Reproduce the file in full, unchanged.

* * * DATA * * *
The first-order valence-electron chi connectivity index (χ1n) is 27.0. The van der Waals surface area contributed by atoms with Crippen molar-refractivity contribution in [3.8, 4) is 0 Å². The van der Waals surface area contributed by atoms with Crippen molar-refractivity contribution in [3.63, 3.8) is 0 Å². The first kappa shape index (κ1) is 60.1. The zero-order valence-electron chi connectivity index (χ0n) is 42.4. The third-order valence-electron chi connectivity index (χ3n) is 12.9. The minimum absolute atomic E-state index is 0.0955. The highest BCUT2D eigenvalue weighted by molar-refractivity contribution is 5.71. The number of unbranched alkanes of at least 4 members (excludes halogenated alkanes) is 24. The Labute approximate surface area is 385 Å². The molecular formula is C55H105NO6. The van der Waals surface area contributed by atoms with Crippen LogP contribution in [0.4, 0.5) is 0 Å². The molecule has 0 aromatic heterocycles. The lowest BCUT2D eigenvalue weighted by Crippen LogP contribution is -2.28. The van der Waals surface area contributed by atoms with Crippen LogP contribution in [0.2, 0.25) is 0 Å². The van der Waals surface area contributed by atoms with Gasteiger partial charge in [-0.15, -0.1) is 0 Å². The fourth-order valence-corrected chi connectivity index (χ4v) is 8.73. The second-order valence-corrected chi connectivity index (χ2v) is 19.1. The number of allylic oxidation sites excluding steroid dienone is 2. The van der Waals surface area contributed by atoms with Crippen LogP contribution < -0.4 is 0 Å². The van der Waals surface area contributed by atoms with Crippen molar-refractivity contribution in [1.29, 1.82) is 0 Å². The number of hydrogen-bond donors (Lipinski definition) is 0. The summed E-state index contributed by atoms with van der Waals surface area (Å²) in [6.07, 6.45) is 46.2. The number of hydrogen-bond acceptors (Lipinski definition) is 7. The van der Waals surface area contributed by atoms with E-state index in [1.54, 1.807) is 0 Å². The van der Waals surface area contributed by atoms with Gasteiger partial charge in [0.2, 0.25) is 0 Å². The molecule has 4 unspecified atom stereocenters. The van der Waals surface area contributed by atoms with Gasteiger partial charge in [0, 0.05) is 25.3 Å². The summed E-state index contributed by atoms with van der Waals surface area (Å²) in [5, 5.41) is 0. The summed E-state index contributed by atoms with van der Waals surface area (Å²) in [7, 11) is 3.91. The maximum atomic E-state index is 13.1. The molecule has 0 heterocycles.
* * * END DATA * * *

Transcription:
The first-order valence-electron chi connectivity index (χ1n) is 27.0. The van der Waals surface area contributed by atoms with Crippen molar-refractivity contribution in [3.8, 4) is 0 Å². The van der Waals surface area contributed by atoms with Crippen molar-refractivity contribution in [3.63, 3.8) is 0 Å². The first kappa shape index (κ1) is 60.1. The zero-order valence-electron chi connectivity index (χ0n) is 42.4. The third-order valence-electron chi connectivity index (χ3n) is 12.9. The minimum absolute atomic E-state index is 0.0955. The highest BCUT2D eigenvalue weighted by molar-refractivity contribution is 5.71. The number of unbranched alkanes of at least 4 members (excludes halogenated alkanes) is 24. The Labute approximate surface area is 385 Å². The molecular formula is C55H105NO6. The van der Waals surface area contributed by atoms with Crippen LogP contribution in [0.4, 0.5) is 0 Å². The molecule has 0 aromatic heterocycles. The lowest BCUT2D eigenvalue weighted by Crippen LogP contribution is -2.28. The van der Waals surface area contributed by atoms with Crippen LogP contribution in [0.2, 0.25) is 0 Å². The van der Waals surface area contributed by atoms with Gasteiger partial charge in [-0.15, -0.1) is 0 Å². The fourth-order valence-corrected chi connectivity index (χ4v) is 8.73. The second-order valence-corrected chi connectivity index (χ2v) is 19.1. The number of allylic oxidation sites excluding steroid dienone is 2. The van der Waals surface area contributed by atoms with Crippen LogP contribution < -0.4 is 0 Å². The van der Waals surface area contributed by atoms with Crippen molar-refractivity contribution in [1.29, 1.82) is 0 Å². The number of hydrogen-bond donors (Lipinski definition) is 0. The summed E-state index contributed by atoms with van der Waals surface area (Å²) in [6.07, 6.45) is 46.2. The number of hydrogen-bond acceptors (Lipinski definition) is 7. The van der Waals surface area contributed by atoms with E-state index in [1.54, 1.807) is 0 Å². The van der Waals surface area contributed by atoms with Gasteiger partial charge in [0.2, 0.25) is 0 Å². The molecule has 4 unspecified atom stereocenters. The van der Waals surface area contributed by atoms with Gasteiger partial charge in [0, 0.05) is 25.3 Å². The summed E-state index contributed by atoms with van der Waals surface area (Å²) in [5, 5.41) is 0. The summed E-state index contributed by atoms with van der Waals surface area (Å²) in [7, 11) is 3.91. The maximum atomic E-state index is 13.1. The molecule has 0 heterocycles.